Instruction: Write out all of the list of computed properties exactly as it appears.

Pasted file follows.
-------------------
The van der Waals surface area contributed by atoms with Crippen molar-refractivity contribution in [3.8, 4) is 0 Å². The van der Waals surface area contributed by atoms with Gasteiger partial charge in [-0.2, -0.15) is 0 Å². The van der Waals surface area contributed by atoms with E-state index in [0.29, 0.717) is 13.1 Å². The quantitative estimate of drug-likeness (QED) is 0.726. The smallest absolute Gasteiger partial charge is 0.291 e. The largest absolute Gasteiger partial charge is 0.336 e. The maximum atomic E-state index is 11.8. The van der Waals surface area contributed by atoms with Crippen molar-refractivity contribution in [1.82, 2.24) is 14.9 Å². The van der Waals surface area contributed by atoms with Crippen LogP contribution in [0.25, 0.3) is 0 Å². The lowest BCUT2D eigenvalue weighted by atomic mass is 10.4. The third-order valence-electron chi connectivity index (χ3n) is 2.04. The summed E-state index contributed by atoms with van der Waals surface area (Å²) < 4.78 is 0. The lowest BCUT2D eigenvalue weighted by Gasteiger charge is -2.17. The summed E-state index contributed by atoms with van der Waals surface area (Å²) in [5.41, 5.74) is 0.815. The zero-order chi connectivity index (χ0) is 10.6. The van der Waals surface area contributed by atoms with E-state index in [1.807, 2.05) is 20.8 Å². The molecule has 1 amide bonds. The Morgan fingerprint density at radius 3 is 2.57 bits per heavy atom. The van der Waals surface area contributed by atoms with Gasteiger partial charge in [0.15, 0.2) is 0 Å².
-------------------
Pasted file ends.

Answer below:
The van der Waals surface area contributed by atoms with Crippen molar-refractivity contribution in [3.8, 4) is 0 Å². The van der Waals surface area contributed by atoms with Gasteiger partial charge in [-0.2, -0.15) is 0 Å². The van der Waals surface area contributed by atoms with E-state index in [0.29, 0.717) is 13.1 Å². The quantitative estimate of drug-likeness (QED) is 0.726. The smallest absolute Gasteiger partial charge is 0.291 e. The largest absolute Gasteiger partial charge is 0.336 e. The maximum atomic E-state index is 11.8. The van der Waals surface area contributed by atoms with Crippen molar-refractivity contribution in [1.82, 2.24) is 14.9 Å². The van der Waals surface area contributed by atoms with Crippen LogP contribution in [0.25, 0.3) is 0 Å². The lowest BCUT2D eigenvalue weighted by atomic mass is 10.4. The third-order valence-electron chi connectivity index (χ3n) is 2.04. The summed E-state index contributed by atoms with van der Waals surface area (Å²) < 4.78 is 0. The lowest BCUT2D eigenvalue weighted by Gasteiger charge is -2.17. The summed E-state index contributed by atoms with van der Waals surface area (Å²) in [5.41, 5.74) is 0.815. The zero-order chi connectivity index (χ0) is 10.6. The van der Waals surface area contributed by atoms with E-state index in [1.807, 2.05) is 20.8 Å². The molecule has 1 amide bonds. The Morgan fingerprint density at radius 3 is 2.57 bits per heavy atom. The van der Waals surface area contributed by atoms with Gasteiger partial charge in [0.15, 0.2) is 0 Å².